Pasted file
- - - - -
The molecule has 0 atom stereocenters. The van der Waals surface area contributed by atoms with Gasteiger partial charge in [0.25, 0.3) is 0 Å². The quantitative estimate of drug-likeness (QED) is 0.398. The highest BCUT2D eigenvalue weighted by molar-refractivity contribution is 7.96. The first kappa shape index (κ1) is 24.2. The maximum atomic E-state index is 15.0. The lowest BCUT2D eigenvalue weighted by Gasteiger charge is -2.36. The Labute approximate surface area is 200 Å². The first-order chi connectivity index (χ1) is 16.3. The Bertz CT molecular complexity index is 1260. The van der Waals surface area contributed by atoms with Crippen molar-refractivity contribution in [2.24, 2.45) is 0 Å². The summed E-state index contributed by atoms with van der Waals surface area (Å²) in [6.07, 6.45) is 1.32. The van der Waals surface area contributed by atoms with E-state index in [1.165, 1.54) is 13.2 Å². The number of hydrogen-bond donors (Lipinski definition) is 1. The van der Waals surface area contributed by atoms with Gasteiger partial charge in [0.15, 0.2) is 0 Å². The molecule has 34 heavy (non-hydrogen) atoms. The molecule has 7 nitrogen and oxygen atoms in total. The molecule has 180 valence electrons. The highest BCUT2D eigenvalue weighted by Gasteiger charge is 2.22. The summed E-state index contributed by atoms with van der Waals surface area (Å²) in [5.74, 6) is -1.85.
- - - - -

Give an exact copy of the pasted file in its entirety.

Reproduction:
The molecule has 0 atom stereocenters. The van der Waals surface area contributed by atoms with Gasteiger partial charge in [0.25, 0.3) is 0 Å². The quantitative estimate of drug-likeness (QED) is 0.398. The highest BCUT2D eigenvalue weighted by molar-refractivity contribution is 7.96. The first kappa shape index (κ1) is 24.2. The maximum atomic E-state index is 15.0. The lowest BCUT2D eigenvalue weighted by Gasteiger charge is -2.36. The Labute approximate surface area is 200 Å². The first-order chi connectivity index (χ1) is 16.3. The Bertz CT molecular complexity index is 1260. The van der Waals surface area contributed by atoms with Crippen molar-refractivity contribution in [2.24, 2.45) is 0 Å². The summed E-state index contributed by atoms with van der Waals surface area (Å²) in [6.07, 6.45) is 1.32. The van der Waals surface area contributed by atoms with E-state index in [1.165, 1.54) is 13.2 Å². The number of hydrogen-bond donors (Lipinski definition) is 1. The van der Waals surface area contributed by atoms with Gasteiger partial charge in [0.15, 0.2) is 0 Å². The molecule has 34 heavy (non-hydrogen) atoms. The molecule has 7 nitrogen and oxygen atoms in total. The molecule has 180 valence electrons. The highest BCUT2D eigenvalue weighted by Gasteiger charge is 2.22. The summed E-state index contributed by atoms with van der Waals surface area (Å²) in [5.74, 6) is -1.85.